Past violators of Isle campaign spending laws continue giving Contractor-linked donations soar in Hawaii gubernatorial campaign
BY Rick Daysog
Advertiser Staff Writer
Major political donors that violated the state's campaign spending laws in past elections continue to contribute to the coffers of Hawai'i's gubernatorial candidates.
Between 2001 and 2006, the state Campaign Spending Commission issued fines of more than $1.8 million to 100 local architects, engineers and other donors for making illegal contributions to the campaigns of former Honolulu Mayor Jeremy Harris and other Democrats.
During the same period, more than 30 political contributors agreed to plead no contest to criminal violations of Hawai'i's campaign finance laws.
An Advertiser study of more than 2,300 campaign contributions made during the second half of 2009 shows that Honolulu Mayor Mufi Hannemann received about $100,000 from donors linked to past illegal campaign contributions. The amount is about 9.5 percent of the money he collected during the second half of 2009.
Former U.S. Rep. Neil Abercrombie received about $28,000, or about 3.4 percent of his second-half 2009 campaign collections, from individuals whose firms, co-workers or relatives made illegal campaign contributions in past elections.
Lt. Gov. James "Duke" Aiona, the Republican candidate for governor, received just one contribution from a past campaign spending law violator for $1,000.
State law does not bar people who gave illegally in past elections from making political donations.
But experts say that contributions from past offenders raise questions about the effectiveness of Hawai'i's law banning state and city contractors from making direct contributions to local political candidates.
"The fines may have deterred much of the past illegal contributions, but the legal form of pay-to-play is still there," said former state Campaign Spending Commission executive directer Bob Watada, who spearheaded the 2001-05 investigations. "During my 32 years in government, that's the way it has always been."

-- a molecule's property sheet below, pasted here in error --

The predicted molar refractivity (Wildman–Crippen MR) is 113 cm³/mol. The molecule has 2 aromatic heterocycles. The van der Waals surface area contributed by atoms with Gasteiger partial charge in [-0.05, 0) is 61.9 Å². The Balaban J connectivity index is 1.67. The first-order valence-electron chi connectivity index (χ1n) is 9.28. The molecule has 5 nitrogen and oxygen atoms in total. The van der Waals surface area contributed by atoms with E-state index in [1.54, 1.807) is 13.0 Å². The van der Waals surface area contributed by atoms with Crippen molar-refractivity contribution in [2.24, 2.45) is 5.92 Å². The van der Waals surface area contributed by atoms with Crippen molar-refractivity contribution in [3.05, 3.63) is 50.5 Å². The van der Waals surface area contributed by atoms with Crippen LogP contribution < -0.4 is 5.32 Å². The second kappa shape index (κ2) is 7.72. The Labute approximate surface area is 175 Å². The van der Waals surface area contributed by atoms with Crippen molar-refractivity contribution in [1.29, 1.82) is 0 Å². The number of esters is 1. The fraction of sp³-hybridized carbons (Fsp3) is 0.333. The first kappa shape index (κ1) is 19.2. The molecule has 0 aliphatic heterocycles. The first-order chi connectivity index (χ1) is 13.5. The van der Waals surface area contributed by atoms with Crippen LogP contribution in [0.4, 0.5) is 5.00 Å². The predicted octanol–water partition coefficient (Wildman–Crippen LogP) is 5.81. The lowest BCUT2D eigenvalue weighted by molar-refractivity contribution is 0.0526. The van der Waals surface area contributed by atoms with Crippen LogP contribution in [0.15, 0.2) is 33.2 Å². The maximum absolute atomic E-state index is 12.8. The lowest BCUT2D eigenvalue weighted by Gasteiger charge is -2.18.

Elisa Yadao, spokeswoman for Hannemann's gubernatorial exploratory committee, said the campaign has worked diligently to comply with state campaign laws by ensuring that donors don't exceed contribution limits and by making complete disclosures in the committee's campaign finance reports.
She declined to discuss individual donors.
Bill Kaneko, chairman of Abercrombie campaign, said that many of the individuals who were fined have paid their debt to society. Those individuals have a right to express their political views by providing support for candidates they like, he said.
"If they were fined and found guilty, they have paid their debt to society. We accept contributions that are legal and lawful," Kaneko said.
Some of the biggest offenders in past elections are among those giving money this election.
Michael Matsumoto, CEO of the engineering firm of SSFM International Inc., and his wife gave $6,700 to Abercrombie. Michael Matsumoto gave $6,000 to Hannemann.
In 2003, a state judge sentenced Matsumoto to 300 hours of community service after he pleaded no contest to a misdemeanor charge that he funneled $140,000 to the Harris campaign through dozens of employees, relatives and friends.
That same year, he was fined a record $303,000 by the state Campaign Spending Commission.
Under state law, donors can give no more than $6,000 to a candidate for a statewide race and $4,000 for other races during a four-year election cycle. Contributors also are barred from giving money in the names of other individuals.
Matsumoto would not comment when asked about his donations.
Kaneko said that Matsu-moto's contributions to the Abercrombie campaign were legal.
"That happened years ago, and Mike has moved on and continues to do good work in the community," Kaneko said.
Hannemann's contributions include $2,000 from the chairman of his campaign chairman, Dean Okimoto, who himself was fined $500 by the state Campaign Spending Commission in 2004.
According to commission records, Okimoto made $400 in excessive contributions to Hannemann's unsuccessful run for mayor in 2000.
Okimoto said the contributions were due to an error on his part.
Okimoto said he personally contributed $3,900 to Hannemann's 2000 mayoral campaign but wasn't aware that the law required that a separate $500 corporate contribution by Nalo Farms to Hannemann in 2000 be included as his own.